Why this matters
Esports is still a young and growing industry, which means there is still an opportunity to address its diversity problem before those in charge become set in their ways.
Esports has made strides recently in the realm of education and business, but one area where the industry falls short is diversity and inclusion.
At the University of California, Irvine’s Esports Conference 2019, Bo Ruberg, an assistant professor of digital games and interactive media in the school’s Department of Informatics, delved into the subject during a keynote speech. Ruberg stressed how important it is to make changes as the industry is still growing, before those involved are settled into their ways.
“The longer something's been around, the harder it is to change the system,” Ruberg said. “So I think because we're in a moment of shift, we can bring in those values, which are: everyone deserves to have a chance to be here. Everyone deserves to feel welcome, and we can bring them to esports.”
Diversity in this case includes race, ethnicity, gender, sexuality, disability and class, as well as the associated issues of privilege. Ruberg established early that the term diversity isn’t perfect, but that it gets the job done.
However, the keynote address also explained how diversity and inclusion are inherent parts of any esports conversation. After all, esports communities are made up of people, and diversity is a key factor in education and business decisions. Ruberg admits the way businesses prioritize profits can make conversations tricky, but that the relationship doesn’t have to be adversarial.
“I think it's worth thinking about who you loop in when you want to make more people feel safe and welcome,” Ruberg said. “Business isn't the opposite of diversity, right? It can be part of the equation if you bring it into consideration.”
While Ruberg doesn’t have a solution to that equation, there are improvements to be made. Gaming culture as it is today shapes esports, with disruptive behaviors and toxic masculinity creating different levels of access to video games.
Great talk from @MyOwnVelouria on diversity and inclusion. The callback to early Esports scholarship by women and minorities was important to remember and recognize for my own scholarship. #CiteHerWork #UCIESC2019 pic.twitter.com/g8iVYVGQ0Y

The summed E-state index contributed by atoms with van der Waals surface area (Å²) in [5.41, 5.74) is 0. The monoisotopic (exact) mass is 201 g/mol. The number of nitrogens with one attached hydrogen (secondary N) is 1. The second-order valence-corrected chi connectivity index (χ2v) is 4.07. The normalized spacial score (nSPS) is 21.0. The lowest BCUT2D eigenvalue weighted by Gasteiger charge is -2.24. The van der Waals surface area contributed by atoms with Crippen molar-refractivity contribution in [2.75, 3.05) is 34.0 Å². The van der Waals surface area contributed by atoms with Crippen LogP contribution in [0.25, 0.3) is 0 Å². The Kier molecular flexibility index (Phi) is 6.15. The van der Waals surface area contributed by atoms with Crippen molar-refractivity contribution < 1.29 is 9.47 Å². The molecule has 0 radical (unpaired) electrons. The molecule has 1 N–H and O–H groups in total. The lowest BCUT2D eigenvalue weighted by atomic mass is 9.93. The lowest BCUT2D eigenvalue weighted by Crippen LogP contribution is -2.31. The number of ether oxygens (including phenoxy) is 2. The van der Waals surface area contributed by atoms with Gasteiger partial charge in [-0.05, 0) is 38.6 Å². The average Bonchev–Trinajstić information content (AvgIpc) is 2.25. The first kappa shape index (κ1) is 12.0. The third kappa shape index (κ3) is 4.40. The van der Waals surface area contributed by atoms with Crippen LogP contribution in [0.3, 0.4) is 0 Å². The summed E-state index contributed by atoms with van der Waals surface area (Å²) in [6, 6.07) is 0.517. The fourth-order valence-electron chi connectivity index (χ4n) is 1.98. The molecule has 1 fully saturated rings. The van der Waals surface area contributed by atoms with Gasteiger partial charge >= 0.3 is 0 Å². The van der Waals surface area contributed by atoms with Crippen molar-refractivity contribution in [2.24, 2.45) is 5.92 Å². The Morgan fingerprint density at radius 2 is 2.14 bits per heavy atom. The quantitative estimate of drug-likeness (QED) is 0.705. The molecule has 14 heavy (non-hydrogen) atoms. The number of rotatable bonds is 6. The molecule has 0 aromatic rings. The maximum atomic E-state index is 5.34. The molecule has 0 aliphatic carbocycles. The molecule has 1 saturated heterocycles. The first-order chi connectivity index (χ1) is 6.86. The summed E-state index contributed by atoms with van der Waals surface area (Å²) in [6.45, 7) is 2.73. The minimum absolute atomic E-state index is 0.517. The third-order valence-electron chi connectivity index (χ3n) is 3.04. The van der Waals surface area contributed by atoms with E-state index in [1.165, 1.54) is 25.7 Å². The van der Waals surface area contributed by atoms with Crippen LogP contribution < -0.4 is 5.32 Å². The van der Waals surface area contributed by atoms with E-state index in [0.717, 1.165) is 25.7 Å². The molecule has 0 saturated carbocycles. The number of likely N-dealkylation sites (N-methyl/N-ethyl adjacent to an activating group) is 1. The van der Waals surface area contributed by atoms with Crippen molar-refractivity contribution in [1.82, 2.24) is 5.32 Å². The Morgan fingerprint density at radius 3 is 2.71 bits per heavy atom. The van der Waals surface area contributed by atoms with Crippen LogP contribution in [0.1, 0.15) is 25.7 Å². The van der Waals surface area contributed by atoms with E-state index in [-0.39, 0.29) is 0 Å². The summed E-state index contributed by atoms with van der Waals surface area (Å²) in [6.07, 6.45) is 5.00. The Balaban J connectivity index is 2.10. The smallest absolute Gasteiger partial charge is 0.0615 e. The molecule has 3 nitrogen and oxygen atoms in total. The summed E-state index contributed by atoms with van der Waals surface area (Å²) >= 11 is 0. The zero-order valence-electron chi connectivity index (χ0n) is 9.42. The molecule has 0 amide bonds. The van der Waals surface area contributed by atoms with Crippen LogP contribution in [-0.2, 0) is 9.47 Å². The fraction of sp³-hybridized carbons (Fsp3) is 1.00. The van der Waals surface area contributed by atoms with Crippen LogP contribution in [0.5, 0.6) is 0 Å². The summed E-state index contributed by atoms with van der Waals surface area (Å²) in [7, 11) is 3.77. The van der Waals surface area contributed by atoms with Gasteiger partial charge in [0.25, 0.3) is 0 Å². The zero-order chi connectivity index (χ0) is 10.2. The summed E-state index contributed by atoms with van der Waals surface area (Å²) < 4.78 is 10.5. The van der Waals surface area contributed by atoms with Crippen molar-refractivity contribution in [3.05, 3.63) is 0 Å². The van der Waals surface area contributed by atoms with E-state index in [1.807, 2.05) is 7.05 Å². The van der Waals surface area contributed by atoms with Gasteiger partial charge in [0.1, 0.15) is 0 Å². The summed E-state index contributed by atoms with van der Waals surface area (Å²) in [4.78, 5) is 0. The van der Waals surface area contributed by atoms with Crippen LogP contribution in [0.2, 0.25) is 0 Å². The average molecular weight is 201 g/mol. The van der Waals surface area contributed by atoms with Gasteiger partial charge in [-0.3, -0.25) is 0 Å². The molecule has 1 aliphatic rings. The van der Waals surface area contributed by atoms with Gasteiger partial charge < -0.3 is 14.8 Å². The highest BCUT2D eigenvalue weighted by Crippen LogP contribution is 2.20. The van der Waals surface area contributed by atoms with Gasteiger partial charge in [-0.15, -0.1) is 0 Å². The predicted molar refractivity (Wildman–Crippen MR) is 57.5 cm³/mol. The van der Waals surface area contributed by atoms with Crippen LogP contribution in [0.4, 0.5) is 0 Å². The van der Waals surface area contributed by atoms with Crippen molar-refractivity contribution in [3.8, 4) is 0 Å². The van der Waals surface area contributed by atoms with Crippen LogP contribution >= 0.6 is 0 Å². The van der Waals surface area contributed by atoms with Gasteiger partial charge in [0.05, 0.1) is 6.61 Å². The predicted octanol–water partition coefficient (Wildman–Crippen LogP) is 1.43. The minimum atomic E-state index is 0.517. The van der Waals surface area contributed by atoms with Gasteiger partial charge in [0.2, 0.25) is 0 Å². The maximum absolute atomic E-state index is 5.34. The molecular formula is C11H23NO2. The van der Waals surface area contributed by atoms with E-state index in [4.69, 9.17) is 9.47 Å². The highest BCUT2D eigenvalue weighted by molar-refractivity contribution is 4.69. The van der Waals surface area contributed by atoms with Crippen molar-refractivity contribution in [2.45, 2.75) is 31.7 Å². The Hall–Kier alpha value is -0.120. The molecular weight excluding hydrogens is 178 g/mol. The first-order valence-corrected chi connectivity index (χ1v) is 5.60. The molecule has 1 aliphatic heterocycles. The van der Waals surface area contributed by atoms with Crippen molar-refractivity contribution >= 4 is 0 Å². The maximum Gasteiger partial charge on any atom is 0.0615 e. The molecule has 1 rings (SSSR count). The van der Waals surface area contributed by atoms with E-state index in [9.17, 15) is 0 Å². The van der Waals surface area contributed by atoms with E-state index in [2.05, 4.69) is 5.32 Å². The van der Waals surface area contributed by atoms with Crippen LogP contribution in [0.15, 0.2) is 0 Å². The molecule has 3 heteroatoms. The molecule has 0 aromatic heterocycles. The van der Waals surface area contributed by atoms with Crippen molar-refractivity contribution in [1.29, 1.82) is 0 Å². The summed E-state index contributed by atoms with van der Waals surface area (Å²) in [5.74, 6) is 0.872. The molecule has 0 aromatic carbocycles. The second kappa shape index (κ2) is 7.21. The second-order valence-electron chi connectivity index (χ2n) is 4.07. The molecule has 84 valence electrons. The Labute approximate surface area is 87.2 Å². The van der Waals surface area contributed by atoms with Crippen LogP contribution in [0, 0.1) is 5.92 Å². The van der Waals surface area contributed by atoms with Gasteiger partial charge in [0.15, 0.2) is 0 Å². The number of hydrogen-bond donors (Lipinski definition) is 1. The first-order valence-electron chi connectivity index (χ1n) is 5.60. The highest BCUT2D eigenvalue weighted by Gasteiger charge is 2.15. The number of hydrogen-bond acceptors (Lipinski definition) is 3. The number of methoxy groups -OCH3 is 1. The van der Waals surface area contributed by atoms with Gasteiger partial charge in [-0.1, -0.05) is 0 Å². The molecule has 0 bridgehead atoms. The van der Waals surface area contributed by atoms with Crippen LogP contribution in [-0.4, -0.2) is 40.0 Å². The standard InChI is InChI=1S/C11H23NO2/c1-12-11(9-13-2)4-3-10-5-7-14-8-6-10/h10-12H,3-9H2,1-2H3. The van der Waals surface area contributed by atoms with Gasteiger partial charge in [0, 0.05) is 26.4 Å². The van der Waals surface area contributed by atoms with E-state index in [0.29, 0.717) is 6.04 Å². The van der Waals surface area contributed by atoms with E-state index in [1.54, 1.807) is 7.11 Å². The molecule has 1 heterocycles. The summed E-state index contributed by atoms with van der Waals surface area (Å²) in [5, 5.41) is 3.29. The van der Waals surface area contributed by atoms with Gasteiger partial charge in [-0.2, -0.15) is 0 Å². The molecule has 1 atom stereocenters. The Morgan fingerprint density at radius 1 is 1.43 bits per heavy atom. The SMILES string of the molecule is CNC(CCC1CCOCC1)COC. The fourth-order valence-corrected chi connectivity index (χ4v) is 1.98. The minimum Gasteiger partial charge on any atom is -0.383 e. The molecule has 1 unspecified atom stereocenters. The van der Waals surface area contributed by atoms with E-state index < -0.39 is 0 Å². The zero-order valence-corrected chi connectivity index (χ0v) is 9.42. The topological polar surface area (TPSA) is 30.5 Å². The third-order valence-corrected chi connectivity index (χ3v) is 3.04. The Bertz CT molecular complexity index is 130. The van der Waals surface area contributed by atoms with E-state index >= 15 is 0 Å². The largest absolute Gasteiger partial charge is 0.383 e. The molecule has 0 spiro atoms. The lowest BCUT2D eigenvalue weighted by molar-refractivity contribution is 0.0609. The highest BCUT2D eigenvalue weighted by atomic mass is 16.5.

— Alexandra Cata at ??SIGDOC and ?ESC (@virasera) October 10, 2019
These cultural issues are why Ruberg said the esports industry needs to address gender discrimination. Ruberg, who uses plural pronouns, added, during their keynote, this doesn’t just mean cisgendered women. According to Ruberg, there are non-binary and transgender people who deserve to be included in esports as well.
All of these groups face barriers to entry, but Ruberg said they also face harassment once they have broken through. Many are also in what Ruberg described as an impossible situation in regards to feminism, where they face criticism regardless of their stance.
Race is also important, and Ruberg said there are even less conversations about the lack of black and Latinx people in esports than there are about women. However, they pointed to Dominique “SonicFox” McLean’s acceptance speech after winning esports player of the year in 2018. Their openness about race and sexuality creates the kind of positive effects the industry needs.
However, Ruberg said diversity and inclusion in esports is about more than just players. There are tournament organizers, streamers and advising roles that need to address the same issues.
“Just remember that diversity inclusion is related to all of those things, and that we want diverse people in the roles, but also that we want to support people in those roles,” Ruberg said. “It's not as simple as making sure we have diverse people on teams. If we're really committed to that, we have to think about how identity and privilege and all those things affect ... all the bigger pieces of esports.”
Despite knowing about these problems, Ruberg said it can be difficult for conversations about diversity and inclusion to penetrate academic circles and reach gaming communities. However, they pointed to many researchers they know who are building programs at the college level and giving talks to people in the esports industry.
Ruberg used an event held at the UCI Esports Arena as an example of one way to address issues of diversity and inclusion. At this event, only transgender people were allowed into the arena so they could play in a safe space for a few hours. Some people think these events are divisive, according to Ruberg, but they disagree.